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Eco-evolutionary Dynamics in a Changing World
Scientific background and motivation
Until recently, ecologists and evolutionary biologists mostly believed that the arrows linking their disciplines went one way: from ecology to evolution – at least on timescales of tens to hundreds of years. In recent decades, however, it has become clear that microevolution can in fact be rapid and amenable to study on human timescales, opening up the exciting possibility that evolution ‘in action’ dynamically affects ecology, and vice versa. This is of more than academic interest: a broad consensus is emerging that evolutionary processes cannot be ignored from a conservation perspective, given that the inability to adapt fast enough to environmental change often lies at the root of extinction, and hence biodiversity loss. Rapid evolution is also known to occur in invasive species and infectious diseases. Deeper understanding of eco-evolutionary mechanisms underpinning population dynamics and range shifts could improve our ability to both conserve the species we care about and control those deemed problematic.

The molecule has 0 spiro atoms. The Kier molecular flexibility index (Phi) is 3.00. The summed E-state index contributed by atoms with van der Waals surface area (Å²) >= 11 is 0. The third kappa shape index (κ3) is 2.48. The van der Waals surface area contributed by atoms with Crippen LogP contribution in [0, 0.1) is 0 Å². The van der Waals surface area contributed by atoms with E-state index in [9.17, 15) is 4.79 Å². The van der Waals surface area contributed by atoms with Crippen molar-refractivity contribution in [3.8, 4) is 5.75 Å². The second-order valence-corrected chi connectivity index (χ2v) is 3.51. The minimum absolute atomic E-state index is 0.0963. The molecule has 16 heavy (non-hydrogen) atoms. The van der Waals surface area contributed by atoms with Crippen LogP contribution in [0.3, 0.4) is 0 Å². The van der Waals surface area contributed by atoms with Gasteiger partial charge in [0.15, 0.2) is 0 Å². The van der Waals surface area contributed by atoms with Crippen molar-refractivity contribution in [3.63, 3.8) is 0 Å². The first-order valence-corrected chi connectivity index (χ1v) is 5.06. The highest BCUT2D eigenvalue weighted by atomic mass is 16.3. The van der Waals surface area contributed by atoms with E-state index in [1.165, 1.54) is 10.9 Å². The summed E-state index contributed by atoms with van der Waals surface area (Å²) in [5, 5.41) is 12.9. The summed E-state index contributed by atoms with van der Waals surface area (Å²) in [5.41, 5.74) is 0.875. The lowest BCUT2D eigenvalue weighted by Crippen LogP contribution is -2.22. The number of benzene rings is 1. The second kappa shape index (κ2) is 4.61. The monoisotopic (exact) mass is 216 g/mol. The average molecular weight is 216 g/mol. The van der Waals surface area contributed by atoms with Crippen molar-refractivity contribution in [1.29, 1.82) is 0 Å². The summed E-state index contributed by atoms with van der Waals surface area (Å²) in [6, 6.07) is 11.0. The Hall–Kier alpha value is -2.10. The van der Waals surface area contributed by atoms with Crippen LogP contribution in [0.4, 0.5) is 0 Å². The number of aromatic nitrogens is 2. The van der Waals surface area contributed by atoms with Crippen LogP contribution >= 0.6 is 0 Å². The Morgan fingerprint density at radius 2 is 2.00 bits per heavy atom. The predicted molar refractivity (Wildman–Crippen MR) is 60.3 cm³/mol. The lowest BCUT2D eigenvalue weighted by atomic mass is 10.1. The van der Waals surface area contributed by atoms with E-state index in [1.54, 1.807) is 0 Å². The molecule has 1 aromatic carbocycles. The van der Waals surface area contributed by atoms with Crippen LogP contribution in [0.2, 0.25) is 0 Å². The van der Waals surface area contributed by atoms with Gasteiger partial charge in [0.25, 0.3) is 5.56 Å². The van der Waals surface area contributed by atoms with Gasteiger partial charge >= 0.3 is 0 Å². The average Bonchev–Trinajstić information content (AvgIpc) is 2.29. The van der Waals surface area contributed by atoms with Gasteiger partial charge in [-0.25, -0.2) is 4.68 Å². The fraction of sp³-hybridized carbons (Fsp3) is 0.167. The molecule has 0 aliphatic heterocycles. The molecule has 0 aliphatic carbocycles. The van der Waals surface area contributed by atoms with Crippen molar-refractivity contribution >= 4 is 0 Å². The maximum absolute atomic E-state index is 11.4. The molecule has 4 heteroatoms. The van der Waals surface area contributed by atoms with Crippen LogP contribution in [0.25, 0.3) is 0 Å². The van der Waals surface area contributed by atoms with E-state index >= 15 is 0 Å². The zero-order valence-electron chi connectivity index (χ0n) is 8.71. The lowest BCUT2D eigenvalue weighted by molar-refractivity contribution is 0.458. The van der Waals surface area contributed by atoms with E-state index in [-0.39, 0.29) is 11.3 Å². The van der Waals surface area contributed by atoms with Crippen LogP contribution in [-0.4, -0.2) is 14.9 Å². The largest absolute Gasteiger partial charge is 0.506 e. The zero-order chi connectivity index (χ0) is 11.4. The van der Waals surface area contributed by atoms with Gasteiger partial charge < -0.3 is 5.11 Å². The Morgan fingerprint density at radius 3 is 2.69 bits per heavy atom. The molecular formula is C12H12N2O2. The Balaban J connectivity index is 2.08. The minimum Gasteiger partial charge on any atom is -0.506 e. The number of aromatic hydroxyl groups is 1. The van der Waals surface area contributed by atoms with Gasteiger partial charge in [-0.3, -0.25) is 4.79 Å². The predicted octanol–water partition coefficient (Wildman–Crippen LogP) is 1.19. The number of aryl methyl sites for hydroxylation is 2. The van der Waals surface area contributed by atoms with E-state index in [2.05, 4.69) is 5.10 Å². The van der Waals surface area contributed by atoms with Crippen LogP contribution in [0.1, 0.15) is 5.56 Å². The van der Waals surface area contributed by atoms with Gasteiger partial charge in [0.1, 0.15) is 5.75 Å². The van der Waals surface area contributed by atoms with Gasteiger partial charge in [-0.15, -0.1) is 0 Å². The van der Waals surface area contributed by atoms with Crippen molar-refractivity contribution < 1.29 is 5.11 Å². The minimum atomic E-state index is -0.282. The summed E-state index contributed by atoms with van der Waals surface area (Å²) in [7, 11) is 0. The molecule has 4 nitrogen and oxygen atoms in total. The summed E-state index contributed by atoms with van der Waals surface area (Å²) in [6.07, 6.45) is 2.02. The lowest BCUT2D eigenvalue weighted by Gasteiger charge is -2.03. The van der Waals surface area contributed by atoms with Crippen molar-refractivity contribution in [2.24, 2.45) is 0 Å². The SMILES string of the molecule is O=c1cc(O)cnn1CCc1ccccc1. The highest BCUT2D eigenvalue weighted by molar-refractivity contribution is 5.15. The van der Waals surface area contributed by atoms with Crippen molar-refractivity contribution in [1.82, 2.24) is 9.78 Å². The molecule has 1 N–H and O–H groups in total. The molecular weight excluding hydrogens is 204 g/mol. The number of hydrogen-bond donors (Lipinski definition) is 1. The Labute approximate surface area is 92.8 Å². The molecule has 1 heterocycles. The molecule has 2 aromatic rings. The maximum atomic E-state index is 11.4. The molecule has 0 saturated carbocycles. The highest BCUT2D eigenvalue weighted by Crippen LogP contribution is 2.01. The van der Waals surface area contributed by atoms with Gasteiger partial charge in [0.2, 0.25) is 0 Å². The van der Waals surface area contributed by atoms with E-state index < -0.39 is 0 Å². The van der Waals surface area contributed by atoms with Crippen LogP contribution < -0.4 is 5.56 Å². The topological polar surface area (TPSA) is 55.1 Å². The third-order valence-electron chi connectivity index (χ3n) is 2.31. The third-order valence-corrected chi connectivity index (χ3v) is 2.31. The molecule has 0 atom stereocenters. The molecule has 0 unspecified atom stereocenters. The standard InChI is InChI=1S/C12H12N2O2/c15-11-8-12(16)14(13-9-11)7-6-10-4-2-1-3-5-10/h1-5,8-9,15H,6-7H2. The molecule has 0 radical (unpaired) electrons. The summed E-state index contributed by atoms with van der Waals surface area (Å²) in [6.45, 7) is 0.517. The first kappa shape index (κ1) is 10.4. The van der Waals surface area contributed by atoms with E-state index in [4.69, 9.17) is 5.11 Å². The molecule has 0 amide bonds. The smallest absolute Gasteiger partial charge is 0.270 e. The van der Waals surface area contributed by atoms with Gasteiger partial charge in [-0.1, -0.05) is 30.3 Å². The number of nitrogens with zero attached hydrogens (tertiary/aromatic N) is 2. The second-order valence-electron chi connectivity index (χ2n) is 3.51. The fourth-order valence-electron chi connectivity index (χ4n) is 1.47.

Our Lorentz workshop thus aimed to (1) synthesize recent conceptual developments at the interface between ecology and evolutionary biology, (2) bring together theoreticians and empiricists working at this interface and (3) explore how an eco-evolutionary approach can help us better understand how species persist in changing environments.